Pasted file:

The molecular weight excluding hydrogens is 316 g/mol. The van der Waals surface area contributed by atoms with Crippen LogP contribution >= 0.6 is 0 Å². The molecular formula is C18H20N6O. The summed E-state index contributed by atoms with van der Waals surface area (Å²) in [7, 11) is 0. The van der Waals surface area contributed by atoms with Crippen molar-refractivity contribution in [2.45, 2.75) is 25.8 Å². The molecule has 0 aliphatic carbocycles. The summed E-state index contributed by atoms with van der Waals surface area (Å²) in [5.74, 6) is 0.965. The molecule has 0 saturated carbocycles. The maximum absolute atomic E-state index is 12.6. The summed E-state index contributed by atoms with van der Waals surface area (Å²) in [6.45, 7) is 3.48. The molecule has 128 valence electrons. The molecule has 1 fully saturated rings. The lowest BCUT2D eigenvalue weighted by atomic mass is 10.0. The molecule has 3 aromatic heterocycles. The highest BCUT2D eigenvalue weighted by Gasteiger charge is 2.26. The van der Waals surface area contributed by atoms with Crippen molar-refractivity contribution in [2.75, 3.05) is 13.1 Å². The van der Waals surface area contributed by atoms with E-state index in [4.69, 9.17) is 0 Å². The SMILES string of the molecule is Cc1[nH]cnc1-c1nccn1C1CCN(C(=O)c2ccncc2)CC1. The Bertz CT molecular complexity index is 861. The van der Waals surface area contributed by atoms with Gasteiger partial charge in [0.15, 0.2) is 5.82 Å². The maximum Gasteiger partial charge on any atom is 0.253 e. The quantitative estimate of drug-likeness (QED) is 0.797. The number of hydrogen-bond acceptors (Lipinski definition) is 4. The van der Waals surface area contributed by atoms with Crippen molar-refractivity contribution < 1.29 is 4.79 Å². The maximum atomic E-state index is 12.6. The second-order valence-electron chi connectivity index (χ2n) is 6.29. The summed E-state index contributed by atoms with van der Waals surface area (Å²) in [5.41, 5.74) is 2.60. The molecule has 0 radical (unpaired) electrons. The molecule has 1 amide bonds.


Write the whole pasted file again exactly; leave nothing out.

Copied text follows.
The molecular weight excluding hydrogens is 316 g/mol. The van der Waals surface area contributed by atoms with Crippen LogP contribution >= 0.6 is 0 Å². The molecular formula is C18H20N6O. The summed E-state index contributed by atoms with van der Waals surface area (Å²) in [7, 11) is 0. The van der Waals surface area contributed by atoms with Crippen molar-refractivity contribution in [2.45, 2.75) is 25.8 Å². The molecule has 0 aliphatic carbocycles. The summed E-state index contributed by atoms with van der Waals surface area (Å²) in [5.74, 6) is 0.965. The molecule has 0 saturated carbocycles. The maximum absolute atomic E-state index is 12.6. The summed E-state index contributed by atoms with van der Waals surface area (Å²) in [6.45, 7) is 3.48. The molecule has 128 valence electrons. The molecule has 1 fully saturated rings. The lowest BCUT2D eigenvalue weighted by atomic mass is 10.0. The molecule has 3 aromatic heterocycles. The highest BCUT2D eigenvalue weighted by Gasteiger charge is 2.26. The van der Waals surface area contributed by atoms with Crippen molar-refractivity contribution in [2.75, 3.05) is 13.1 Å². The van der Waals surface area contributed by atoms with E-state index in [4.69, 9.17) is 0 Å². The SMILES string of the molecule is Cc1[nH]cnc1-c1nccn1C1CCN(C(=O)c2ccncc2)CC1. The Bertz CT molecular complexity index is 861. The van der Waals surface area contributed by atoms with Gasteiger partial charge in [0.15, 0.2) is 5.82 Å². The maximum Gasteiger partial charge on any atom is 0.253 e. The quantitative estimate of drug-likeness (QED) is 0.797. The number of hydrogen-bond acceptors (Lipinski definition) is 4. The van der Waals surface area contributed by atoms with Crippen molar-refractivity contribution < 1.29 is 4.79 Å². The maximum atomic E-state index is 12.6. The second-order valence-electron chi connectivity index (χ2n) is 6.29. The summed E-state index contributed by atoms with van der Waals surface area (Å²) in [5.41, 5.74) is 2.60. The molecule has 0 radical (unpaired) electrons. The molecule has 1 amide bonds.